It was the goal that wasn’t.
James Frawley’s wonky shot from 50 metres out in Melbourne’s first term never looked likely.
That is, until a fist from Gold Coast’s defence helped it over the line.
Steven May’s preparedness to then take the kick-in wasn’t the act of a master bluffer – he actually thought he’d got a hand to it.
So did everyone with the benefit of a TV screen.
But after a goal review, Frawley’s unlikely major stood, sparking a run of three goals for the Demons.
You could forgive a goal umpire, with the incident happening in an blur.
But the reviewing umpire in the box was armed with four camera angles – three appearing to be decisive.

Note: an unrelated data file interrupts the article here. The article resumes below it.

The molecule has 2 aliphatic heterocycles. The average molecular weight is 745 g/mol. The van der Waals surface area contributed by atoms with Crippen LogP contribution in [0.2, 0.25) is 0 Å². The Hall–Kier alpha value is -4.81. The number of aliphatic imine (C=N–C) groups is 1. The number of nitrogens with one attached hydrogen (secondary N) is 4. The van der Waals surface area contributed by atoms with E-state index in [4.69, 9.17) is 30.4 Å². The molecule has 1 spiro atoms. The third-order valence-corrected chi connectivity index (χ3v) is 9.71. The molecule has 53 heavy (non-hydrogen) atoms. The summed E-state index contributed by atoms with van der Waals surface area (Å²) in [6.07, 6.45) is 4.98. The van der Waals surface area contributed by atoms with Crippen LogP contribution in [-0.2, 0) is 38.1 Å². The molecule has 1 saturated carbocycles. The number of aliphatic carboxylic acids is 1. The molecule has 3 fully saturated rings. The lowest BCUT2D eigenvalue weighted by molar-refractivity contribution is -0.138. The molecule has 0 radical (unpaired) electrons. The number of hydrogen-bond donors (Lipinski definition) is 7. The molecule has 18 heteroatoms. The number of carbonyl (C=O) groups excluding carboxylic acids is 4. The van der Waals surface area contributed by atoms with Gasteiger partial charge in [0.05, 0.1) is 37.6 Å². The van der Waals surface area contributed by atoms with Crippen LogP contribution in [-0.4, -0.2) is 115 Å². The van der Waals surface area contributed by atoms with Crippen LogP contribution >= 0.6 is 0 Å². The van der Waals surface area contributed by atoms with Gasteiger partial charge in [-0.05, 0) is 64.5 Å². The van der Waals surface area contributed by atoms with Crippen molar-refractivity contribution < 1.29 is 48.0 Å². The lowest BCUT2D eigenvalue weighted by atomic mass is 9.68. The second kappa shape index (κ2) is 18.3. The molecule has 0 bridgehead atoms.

Thankfully the goal didn’t prove decisive, with Gold Coast holding on for an eight-point win.
After the match, Suns coach Guy McKenna, whose father was a goal umpire, turned to his media assistant for advice.
“Can I say what you said?” he asked.
“We’re all human … I think we had enough players making mistakes, myself as a coach I’ve made mistakes.
“I thought they got a hand on it but how can you see when you’re sitting 150 metres away.”
The incident is likely to lead to calls to improve the technology as Demons coach Paul Roos suggested.
“There was some discussion we were going to have some goal-line stuff this year, I don’t know what happened with that,” he said.
“It is what it is.
“Unless you can get that camera right on the side, you’re always going to have benefit of the doubt to the call the goal umpire makes.”